He who controls others may be powerful, but he who has mastered himself is mightier still. -Lao Tzu
Better a patient man than a warrior, a man who controls his temper than one who takes a city. -Proverbs 16:32
I am, indeed, a king, because I know how to rule myself. -Pietro Aretino
You cannot control what happens to you, but you can control your attitude toward what happens to you, and in that, you will be mastering change rather than allowing it to master you. -Brian Tracy
Most powerful is he who has himself in his own power. -Seneca
The happiness of a man in this life does not consist in the absence but in the mastery of his passions. -Tennyson
- first published February 6, 2010
This year it has become increasingly clear to me that I am only trusting God when I am letting go of control.
Marc and Angel offer some tips [here] to us on what it means to let go. They write that when you let go:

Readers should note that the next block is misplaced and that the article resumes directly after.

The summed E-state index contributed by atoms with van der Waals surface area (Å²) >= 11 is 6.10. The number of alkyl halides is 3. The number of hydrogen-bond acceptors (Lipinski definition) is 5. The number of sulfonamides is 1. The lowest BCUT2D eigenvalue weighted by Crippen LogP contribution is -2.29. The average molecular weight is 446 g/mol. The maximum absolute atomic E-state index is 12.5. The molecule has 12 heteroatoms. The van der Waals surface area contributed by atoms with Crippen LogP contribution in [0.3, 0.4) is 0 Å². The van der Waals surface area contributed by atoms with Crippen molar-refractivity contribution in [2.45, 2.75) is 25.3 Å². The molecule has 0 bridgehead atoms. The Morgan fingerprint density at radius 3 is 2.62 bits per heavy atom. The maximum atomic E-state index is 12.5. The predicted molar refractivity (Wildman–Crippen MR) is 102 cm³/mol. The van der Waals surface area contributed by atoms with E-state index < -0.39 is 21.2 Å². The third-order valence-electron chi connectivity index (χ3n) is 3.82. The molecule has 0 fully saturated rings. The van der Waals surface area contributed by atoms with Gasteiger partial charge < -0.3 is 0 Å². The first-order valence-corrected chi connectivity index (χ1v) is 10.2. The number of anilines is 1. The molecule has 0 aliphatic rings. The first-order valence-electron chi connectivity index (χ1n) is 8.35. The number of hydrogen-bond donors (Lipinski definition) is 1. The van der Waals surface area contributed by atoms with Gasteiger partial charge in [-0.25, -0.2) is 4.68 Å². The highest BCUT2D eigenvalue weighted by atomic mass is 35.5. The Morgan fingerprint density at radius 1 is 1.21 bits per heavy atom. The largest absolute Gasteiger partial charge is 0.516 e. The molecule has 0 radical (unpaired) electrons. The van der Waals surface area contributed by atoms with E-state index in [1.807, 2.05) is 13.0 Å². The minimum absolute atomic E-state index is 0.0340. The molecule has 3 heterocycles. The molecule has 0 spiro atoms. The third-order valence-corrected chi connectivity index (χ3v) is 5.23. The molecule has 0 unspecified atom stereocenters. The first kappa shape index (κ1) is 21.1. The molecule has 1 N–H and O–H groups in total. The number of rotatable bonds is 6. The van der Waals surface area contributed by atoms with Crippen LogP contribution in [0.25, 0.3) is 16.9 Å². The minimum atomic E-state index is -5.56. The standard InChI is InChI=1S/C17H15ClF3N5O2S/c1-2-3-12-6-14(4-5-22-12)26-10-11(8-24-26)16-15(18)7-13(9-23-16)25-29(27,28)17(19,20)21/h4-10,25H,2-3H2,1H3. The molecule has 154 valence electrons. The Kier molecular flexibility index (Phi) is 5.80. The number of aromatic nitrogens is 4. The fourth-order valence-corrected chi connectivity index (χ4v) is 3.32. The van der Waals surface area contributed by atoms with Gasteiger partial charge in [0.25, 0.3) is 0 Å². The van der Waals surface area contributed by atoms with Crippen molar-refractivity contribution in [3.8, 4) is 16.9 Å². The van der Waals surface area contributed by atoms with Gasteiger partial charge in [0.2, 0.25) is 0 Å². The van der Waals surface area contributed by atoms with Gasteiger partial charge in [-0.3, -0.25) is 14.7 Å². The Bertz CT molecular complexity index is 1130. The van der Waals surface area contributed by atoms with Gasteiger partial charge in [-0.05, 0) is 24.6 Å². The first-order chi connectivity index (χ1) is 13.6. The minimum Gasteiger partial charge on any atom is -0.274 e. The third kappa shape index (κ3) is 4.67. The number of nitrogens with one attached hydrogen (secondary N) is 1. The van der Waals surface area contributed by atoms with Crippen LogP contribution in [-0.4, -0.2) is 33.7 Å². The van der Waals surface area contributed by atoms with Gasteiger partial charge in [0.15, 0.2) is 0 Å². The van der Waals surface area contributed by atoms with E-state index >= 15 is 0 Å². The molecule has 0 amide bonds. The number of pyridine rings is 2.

- you allow yourself to make the best of what you’ve got.
- you get to use your resources more effectively.
- you free your mind from needless worries.
- you learn more about how life really works.
- you get to appreciate others for who they truly are.
- you get to focus less on pleasing others, and more on just doing the best you can.
- you allow yourself to grow and heal.
- it gets easier to forgive yourself, and love yourself again.
- you get to enjoy more of life’s pleasant surprises.
- you live more gratefully (and gracefully).
It is so hard to let go of control and trust God. Yet it is so necessary. Can you relate?
My Facebook friend Duane offered up criteria for his ideal candidate. Here is his list combined with a few of my own.
The President of the United States should:
- be a person of demonstrated high moral character;
- support equal rights for all citizens;
- have plans to strengthen the middle class of Americans;
- make the path to the middle class easier for those less fortunate;
- change our leadership role in the world from one of police officer to one of peace officer;
- have plans to strengthen Social Security and Medicare;
- have specific plans to make government more efficient;
- enforce existing immigration laws and go after people who hire illegal workers;
- appoint people to the Supreme Court who understand the constitution and are not politically biased;
- be a leader who can bring consensus to controversial national issues.
Thanks again to Duane for the first seven on the list. Let me know what items you might add or subtract from the list.